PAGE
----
Format

Send to

Choose Destination
See comment in PubMed Commons below
J Cell Sci. 2007 Oct 15;120(Pt 20):3544-52. Epub 2007 Sep 25.

The ADAMTS12 metalloproteinase exhibits anti-tumorigenic properties through modulation of the Ras-dependent ERK signalling pathway.

Author information

1
Departamento de Bioquímica y Biología Molecular, Instituto Universitario de Oncologia, Universidad de Oviedo, 33006-Oviedo, Asturias, Spain.

Abstract

Members of the ADAMTS (a disintegrin and metalloproteinase with thrombospondin motifs) family of proteolytic enzymes are implicated in a variety of physiological processes, such as collagen maturation, organogenesis, angiogenesis, reproduction and inflammation. Moreover, deficiency or overexpression of certain ADAMTS proteins is directly involved in serious human diseases, including cancer. However, the functional roles of other family members, such as ADAMTS12, remain unknown. Here, by using different in vitro and in vivo approaches, we have evaluated the possible role of ADAMTS12 in the development and progression of cancer. First, we show that expression of ADAMTS12 in Madin-Darby canine kidney (MDCK) cells prevents the tumorigenic effects of hepatocyte growth factor (HGF) by blocking the activation of the Ras-MAPK signalling pathway and that this regulation involves the thrombospondin domains of the metalloproteinase. We also show that addition of recombinant human ADAMTS12 to bovine aortic endothelial cells (BAE-1 cells) abolishes their ability to form tubules upon stimulation with vascular endothelial growth factor (VEGF). Additionally, tumours induced in immunodeficient SCID mice injected with A549 cells overexpressing ADAMTS12 show a remarkable growth deficiency in comparison with tumours formed in animals injected with parental A549 cells. Overall, our data suggest that ADAMTS12 confers tumour-protective functions upon cells that produce this proteolytic enzyme.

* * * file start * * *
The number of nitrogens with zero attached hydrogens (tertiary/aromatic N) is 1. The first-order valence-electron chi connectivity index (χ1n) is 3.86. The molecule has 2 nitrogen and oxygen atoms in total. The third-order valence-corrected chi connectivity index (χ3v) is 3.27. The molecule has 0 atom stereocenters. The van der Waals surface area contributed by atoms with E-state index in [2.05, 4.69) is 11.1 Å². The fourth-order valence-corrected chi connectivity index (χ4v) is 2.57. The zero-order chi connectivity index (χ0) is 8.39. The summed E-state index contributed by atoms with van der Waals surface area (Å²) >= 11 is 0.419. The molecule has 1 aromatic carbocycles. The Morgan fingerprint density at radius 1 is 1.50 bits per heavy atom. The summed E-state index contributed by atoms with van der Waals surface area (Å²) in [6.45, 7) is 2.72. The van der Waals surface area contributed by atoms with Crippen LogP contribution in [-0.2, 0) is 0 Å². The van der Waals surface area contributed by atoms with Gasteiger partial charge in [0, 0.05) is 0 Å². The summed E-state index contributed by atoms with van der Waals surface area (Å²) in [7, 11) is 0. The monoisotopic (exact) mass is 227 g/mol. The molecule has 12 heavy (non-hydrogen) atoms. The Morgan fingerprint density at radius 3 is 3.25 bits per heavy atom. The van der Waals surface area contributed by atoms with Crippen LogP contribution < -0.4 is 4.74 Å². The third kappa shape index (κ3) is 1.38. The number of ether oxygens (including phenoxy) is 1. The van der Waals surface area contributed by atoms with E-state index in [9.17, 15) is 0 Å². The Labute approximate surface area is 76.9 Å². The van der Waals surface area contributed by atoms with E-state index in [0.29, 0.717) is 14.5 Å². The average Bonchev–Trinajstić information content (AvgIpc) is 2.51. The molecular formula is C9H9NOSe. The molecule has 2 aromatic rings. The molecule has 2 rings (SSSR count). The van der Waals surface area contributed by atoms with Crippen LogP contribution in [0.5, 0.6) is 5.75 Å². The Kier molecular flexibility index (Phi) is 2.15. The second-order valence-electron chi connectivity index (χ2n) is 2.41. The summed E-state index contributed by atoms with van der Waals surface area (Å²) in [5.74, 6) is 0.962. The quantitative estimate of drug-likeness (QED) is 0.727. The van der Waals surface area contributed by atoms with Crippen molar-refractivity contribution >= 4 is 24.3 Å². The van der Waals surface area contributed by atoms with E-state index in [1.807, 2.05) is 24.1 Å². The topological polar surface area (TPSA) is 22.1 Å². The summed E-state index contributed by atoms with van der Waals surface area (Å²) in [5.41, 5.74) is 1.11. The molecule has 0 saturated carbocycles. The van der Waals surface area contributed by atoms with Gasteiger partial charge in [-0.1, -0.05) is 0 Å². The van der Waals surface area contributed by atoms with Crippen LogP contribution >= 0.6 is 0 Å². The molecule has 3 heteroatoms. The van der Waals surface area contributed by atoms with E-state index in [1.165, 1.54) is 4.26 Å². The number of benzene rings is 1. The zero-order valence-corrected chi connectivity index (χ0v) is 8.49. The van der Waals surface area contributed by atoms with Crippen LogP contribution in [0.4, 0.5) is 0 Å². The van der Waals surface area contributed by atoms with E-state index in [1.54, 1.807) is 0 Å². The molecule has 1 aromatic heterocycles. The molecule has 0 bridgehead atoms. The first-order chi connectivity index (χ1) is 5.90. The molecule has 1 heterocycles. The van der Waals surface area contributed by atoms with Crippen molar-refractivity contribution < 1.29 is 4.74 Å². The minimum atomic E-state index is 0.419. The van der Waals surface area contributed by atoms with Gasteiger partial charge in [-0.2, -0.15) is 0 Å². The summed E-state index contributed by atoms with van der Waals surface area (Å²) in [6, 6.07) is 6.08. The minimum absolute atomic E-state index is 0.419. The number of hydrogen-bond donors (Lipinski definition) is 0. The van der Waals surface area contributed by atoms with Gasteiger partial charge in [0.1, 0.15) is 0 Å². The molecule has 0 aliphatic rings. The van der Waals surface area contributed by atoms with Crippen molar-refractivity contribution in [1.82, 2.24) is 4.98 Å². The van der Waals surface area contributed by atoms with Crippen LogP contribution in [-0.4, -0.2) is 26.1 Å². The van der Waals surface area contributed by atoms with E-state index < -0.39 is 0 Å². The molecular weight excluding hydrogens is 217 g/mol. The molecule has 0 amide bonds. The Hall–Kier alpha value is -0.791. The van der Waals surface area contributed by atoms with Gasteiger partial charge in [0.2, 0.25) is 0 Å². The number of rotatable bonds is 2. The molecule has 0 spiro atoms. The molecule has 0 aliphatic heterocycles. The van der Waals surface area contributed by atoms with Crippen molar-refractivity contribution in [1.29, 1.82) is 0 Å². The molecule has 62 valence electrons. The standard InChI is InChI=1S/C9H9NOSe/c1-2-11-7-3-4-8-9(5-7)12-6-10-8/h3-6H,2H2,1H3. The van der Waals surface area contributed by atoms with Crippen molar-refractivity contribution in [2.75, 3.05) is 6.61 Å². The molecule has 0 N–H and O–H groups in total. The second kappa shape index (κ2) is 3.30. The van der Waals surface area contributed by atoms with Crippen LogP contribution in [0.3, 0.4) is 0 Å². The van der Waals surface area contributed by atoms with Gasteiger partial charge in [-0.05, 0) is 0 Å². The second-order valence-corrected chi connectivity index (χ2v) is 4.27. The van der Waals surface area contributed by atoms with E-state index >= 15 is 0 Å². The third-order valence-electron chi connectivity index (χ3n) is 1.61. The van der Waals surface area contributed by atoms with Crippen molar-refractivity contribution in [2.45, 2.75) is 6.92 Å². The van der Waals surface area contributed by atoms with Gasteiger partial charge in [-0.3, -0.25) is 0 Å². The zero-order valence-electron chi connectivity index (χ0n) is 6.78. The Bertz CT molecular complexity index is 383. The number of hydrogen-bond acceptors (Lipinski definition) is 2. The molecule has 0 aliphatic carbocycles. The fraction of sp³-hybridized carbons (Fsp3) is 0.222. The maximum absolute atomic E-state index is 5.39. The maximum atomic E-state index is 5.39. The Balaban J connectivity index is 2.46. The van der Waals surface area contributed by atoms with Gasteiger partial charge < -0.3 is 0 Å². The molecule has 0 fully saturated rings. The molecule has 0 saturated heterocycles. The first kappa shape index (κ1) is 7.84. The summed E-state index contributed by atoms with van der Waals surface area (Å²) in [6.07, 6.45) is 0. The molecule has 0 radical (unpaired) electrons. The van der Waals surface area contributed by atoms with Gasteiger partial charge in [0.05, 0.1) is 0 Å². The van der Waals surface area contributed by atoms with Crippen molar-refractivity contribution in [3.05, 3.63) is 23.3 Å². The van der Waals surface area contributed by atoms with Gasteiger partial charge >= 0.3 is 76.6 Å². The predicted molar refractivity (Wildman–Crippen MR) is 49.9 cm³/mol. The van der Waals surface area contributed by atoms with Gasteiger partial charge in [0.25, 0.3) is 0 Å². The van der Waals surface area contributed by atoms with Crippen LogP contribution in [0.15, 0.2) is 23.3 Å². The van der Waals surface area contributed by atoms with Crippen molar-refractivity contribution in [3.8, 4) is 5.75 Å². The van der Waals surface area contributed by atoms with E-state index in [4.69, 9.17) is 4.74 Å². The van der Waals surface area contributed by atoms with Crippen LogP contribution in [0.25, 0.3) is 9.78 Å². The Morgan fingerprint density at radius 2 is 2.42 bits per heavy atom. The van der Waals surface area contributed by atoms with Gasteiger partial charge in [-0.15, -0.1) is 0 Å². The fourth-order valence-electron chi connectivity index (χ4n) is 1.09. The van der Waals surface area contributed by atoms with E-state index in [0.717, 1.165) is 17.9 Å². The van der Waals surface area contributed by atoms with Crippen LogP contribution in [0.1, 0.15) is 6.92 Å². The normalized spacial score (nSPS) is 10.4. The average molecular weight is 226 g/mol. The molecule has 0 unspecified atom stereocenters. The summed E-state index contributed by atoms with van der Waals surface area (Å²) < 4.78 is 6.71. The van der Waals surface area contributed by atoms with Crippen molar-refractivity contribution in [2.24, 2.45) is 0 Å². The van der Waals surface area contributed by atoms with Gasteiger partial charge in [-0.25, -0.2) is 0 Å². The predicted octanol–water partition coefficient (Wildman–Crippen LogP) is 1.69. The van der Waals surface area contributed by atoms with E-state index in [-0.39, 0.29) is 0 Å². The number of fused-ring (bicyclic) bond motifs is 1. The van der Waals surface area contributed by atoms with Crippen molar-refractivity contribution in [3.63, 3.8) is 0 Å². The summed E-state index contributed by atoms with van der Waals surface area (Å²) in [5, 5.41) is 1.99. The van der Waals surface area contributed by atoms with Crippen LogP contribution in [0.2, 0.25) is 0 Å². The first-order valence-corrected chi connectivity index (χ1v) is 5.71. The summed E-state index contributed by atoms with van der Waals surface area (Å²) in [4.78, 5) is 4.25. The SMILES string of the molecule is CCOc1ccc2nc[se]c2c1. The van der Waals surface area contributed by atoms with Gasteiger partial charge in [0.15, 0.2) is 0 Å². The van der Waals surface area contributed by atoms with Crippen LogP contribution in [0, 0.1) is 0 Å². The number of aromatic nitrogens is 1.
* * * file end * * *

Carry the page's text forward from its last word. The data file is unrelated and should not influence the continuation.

PMID:
17895370
DOI:
10.1242/jcs.005751
[Indexed for MEDLINE]
Free full text
PubMed Commons home

PubMed Commons

0 comments
How to join PubMed Commons

    Supplemental Content

    Full text links

    Icon for HighWire
    Loading ...
    Support Center